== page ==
The milk chocolate shell is filled with a thick and dense milk chocolately hazelnut cream. They smell deeply toasty and nutty. The milk chocolate is sweet and sticky and tastes pretty much the same as the filling. It’s soft and rib-sticking with a good mouthfeel and melt. It’s a little on the fudgy side, but barely grainy (the particles from the hazelnut). They’re really filling and though very sweet, it’s not to the point that it burns my throat.
Many fair trade sweets are more for adults, this one would definitely please children. It’s attractive, filling and well made. The price is a bit dear, but that’s what happens when you pay everyone involved a decent wage.
Thursday, March 22, 2012
Werther’s Original is known best for its smooth hard caramel candies but they’ve recently ventured into the world of chocolate. Werther’s is made by Storck, a Germany candy brand that also makes Toffifay, Merci Chocolate, Mamba chews and Riesen caramels. It always seemed odd to me that their chocolate brand was under the Werther’s label instead of the Merci one, but perhaps they went with the one with the best brand recognition.
Werther’s Original Caramel Milk Chocolates feature the familiar amber yellow and brown branding of the Werther’s caramels. The bars come in a familiar style of upright, flat bar package. They’re 3.5 ounces and I found them at the 99 Cent Only store for a buck a piece. What was even better though was the the package once I opened it up. There were four little individually wrapped bars inside the easily re-closeable sleeve.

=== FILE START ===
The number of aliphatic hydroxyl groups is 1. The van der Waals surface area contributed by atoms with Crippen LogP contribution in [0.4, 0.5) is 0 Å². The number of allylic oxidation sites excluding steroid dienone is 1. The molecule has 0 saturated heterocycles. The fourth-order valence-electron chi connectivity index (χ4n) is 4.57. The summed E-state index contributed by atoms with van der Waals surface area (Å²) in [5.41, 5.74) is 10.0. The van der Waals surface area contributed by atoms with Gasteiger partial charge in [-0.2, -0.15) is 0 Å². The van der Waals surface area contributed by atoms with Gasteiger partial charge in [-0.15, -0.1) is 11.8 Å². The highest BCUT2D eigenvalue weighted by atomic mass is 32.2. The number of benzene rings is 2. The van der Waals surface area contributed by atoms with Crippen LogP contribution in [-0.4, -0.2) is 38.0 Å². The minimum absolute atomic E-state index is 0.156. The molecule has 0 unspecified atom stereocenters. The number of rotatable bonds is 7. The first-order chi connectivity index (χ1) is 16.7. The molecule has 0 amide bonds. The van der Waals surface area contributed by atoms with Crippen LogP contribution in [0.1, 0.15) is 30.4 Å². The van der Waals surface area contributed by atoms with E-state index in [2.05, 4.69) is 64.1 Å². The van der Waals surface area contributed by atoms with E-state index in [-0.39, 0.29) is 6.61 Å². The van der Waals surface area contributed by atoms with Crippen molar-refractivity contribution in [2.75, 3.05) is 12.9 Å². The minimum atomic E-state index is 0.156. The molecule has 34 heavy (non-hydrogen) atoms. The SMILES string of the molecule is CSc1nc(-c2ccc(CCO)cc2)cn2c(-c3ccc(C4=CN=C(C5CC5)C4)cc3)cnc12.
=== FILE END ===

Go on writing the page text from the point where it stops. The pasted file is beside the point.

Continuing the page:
The little bars are about 25 grams each (.88 ounces) and the nutrition facts suggest that two are a serving, but I found one sufficient.
There were three varieties on sale at the store, so I bought all of them. Though the smart little bars are color coded, they’re not actually marked with the name of the variety on them. I found the purple and magenta confusing when not placed side by side.
I tried Werther’s Original CaraMelts before a few years ago, which is some sort of caramel flavored white confection and found it was not suited to my tastes, a little too fatty without much flavor. I was hoping this would have a little more depth.
The little bar is a ripple of that cream confection and a milk chocolate.
The melt is quite nice, extremely smooth and though sweet, it’s not sticky or too thick. The milk and dairy notes are clean, like fresh butter not powdered milk. The cocoa notes are rather faint overall, kind of a malty and toffee note to it, but not much more than that.
The Werther’s Original Dark Cream Caramel Chocolates in bar form are similar to another version that were introduced a couple of years ago called Werther’s Original Dark Cream Chocolates which were sold in bags and individually wrapped and shaped like the Werther’s Original hard caramels.
The difference between the two products, as far as I can tell, is shape and price.
When they named it Dark Cream, they really meant the cream part. The fat content on this particular bar is through the roof, at 164 calories per ounce with 79 of those fat calories. The second ingredient on the list after milk chocolate (I know, what makes it dark chocolate cream if it’s made with milk chocolate?) is cream powder then whole milk powder. You’d better like dairy.
The Dark Dream looked odd, the color was not quite appetizing. I can only describe it as a faded or dead looking brown, instead of a lively and rich red-brown like many chocolate bars are.
Even though I complained that there was a lot of milk chocolate in this bar, and a lot of milk, it still had a deeper cocoa flavor to it and was certainly less sweet than the Milk Cream version. The melt is very smooth and has a good flavor balance between the actual cream flavors and the toasty, woodsy cocoa notes.
The back of the package says Enjoy four individually wrapped bars of European Milk chocolate with pieces of crispy Werther’s Original Toffee.
The ingredients are much simpler as well, just real milk chocolate with lots of extra dairy fats and some toffee chips made with real butter.
The bar has the same faintly off color for the milk chocolate. I can only assume that the reason for that is because it’s diluted by all that extra milk and dairy in it.